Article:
Friday Folly – January 2, 2009

jesus-pitabread One of the things that we often forget about marketing is that it is based entirely on emotion. After all, we make decisions not based on what we KNOW but on what we FEEL. This is where marketing and psychology or human behavioural analysis cross over.

A quick visit to any online auction site will provide an amazing glimpse into the world in which we live. Take this auction, for example.

Not only does “Hamiltonian_11” miraculously identify a piece of toasted pita bread as Jesus Christ, he continues to feed the story of his “product” via a humourous stream of commentary and answers to serious and oblique questions alike.

This Friday Folly is dedicated to the person who pays more that $65 for a piece of dried up bread.

Friday Folly – December 19, 2008

83560305Just when you think 2008 could not get any sillier, the blogosphere delivers yet another knockout punch. Yes, that’s right … courtesy of Nick Burcher, we have Roller Skating Dwarfs.

Knowing full-well that Getty Images monitor search terms as a way to deliver images that satisfy the trend hunters, a Facebook group was setup with the aim of prompting a special photoshoot. So now, should your campaign call for some specialised stock photography, you can download it here.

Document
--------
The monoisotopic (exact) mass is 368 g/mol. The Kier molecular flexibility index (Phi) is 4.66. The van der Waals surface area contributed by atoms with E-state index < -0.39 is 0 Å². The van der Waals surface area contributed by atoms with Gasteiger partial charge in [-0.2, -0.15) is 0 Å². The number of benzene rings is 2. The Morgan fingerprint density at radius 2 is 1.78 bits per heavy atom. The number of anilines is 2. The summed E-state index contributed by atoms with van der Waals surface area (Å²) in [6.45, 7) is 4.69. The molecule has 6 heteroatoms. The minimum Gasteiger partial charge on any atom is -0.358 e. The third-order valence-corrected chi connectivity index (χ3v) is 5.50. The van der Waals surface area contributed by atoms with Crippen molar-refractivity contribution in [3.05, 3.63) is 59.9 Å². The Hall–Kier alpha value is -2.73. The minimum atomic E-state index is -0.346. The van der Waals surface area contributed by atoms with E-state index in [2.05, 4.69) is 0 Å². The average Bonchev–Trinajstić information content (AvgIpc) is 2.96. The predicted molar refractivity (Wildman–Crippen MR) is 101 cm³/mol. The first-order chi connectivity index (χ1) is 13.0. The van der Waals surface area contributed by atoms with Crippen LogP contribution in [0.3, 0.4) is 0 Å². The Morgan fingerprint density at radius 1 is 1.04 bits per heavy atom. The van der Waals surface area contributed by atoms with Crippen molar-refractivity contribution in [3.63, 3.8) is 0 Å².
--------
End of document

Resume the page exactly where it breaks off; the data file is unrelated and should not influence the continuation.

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Friday Folly – November 21, 2008

You have probably already seen this, but the folly of the week can ONLY be awarded to this lovely piece from Motrin. Though in my opinion, the folly was not in creating or even pulling the ad from circulation – but in NOT capitalising on the situation by engaging in the conversation that was ALREADY happening around the brand.

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Friday Folly: September 19, 2008

How many times have you been in a meeting and you have heard "let’s make a viral video"? You know what happens next — a bunch of half-conceived ideas are thrown onto the table and a hasty decision is made in an effort to "get something out there".

But what happens of some real planning happens with a "viral video"? What happens if the corporate marketing machine gets behind an idea and puts some effort into it? What happens when we take the "social" part of "social media" just a little too far? Watch this … do you think it could happen?

Via Emily Wearmouth